Card issuers face clear writing review

If you find credit card documents confusing, you're not alone. In fact, such confusion led the Financial Consumer Agency of Canada (FCAC) to instill plain language guidelines in 2009. Even with such rules in place, however, some institutions do not make materials understandable, provoking a clear writing renaissance aimed at financial institutions.clear-wording

In March 2013, the FCAC fined a bank $225,000 for failing to clearly disclose how credit card interest was calculated. The FCAC Commissioner's ruling noted that, without this knowledge, consumers couldn't identify statement errors or compare interest costs with other card issuers.

Plain language expert Dr. Richard Lauchman says the main goal of most contracts is to protect the financial institution and that clarity is an afterthought.

"In many cases, a reader is right to suspect that the writer's choices -- words, phrasing, sentence length, layout, pitch -- are actually designed to make the text difficult to understand," says Lauchman.

The FCAC plans to vet credit-related communications from federally regulated financial institutions (FRFIs). Its goal is to assess how well client-facing documents comply with the plain language provision in Canada's Cost of Borrowing Regulations, which requires FRFIs to use easily-understood wording that is simple and direct.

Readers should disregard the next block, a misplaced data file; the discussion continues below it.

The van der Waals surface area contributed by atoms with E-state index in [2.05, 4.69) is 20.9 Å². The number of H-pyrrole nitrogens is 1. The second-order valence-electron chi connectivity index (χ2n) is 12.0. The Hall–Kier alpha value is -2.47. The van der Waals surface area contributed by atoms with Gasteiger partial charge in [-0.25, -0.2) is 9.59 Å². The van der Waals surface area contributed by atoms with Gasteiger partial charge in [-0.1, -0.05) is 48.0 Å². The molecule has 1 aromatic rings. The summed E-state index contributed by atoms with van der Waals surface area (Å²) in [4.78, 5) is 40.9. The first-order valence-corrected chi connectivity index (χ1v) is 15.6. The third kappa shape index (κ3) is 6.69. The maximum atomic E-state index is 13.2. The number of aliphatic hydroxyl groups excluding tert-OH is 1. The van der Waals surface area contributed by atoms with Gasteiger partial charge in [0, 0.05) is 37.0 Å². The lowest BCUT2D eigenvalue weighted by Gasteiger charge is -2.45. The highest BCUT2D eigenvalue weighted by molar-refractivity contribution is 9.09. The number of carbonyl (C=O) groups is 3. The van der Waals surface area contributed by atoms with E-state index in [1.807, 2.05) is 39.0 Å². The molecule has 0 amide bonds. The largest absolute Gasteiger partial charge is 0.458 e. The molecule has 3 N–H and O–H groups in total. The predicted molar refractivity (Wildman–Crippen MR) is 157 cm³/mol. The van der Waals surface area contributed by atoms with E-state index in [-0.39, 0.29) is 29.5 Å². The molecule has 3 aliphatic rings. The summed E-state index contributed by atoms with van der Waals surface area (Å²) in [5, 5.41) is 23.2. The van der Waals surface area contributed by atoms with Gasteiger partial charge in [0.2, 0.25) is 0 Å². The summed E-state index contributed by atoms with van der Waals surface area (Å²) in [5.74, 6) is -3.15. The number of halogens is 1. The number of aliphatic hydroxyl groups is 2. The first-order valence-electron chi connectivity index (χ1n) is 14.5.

Transitioning to communications that readers can quickly grasp involves a long-term commitment and comes with many challenges.

"It's like pushing a big boulder up a hill," says Darlene Shura, a plain language expert and founder of the Canadian Centre for Clear Communication. "Some organizations are very uncomfortable giving up legal language. They are concerned that any other way of communicating will be inaccurate or will inadequately protect them. It can take time for new skills and new thinking to gain traction."

FCAC tests policies
From 2012 to 2013, the FCAC tested the clear writing policies and procedures of 59 FRFIs that offer lending products. Under scrutiny was whether FRFI processes for developing consumer disclosure materials satisfied five clear language principles that ask institutions to:

  • Know their audience;
  • Make material understandable by planning the text;
  • Write clearly;
  • Use visual presentation to enhance text; and
  • Test the material.

Generally, results were disappointing.

Although FCAC spokesperson Natasha Nystrom acknowledges that several financial institutions proved they had complete clear language policies and procedures, the FCAC concluded that most had not adequately complied with the government agency's principles and guidelines.

The FCAC has asked FRFIs to develop plans that resolve deficiencies in their writing processes.

FCAC leads by example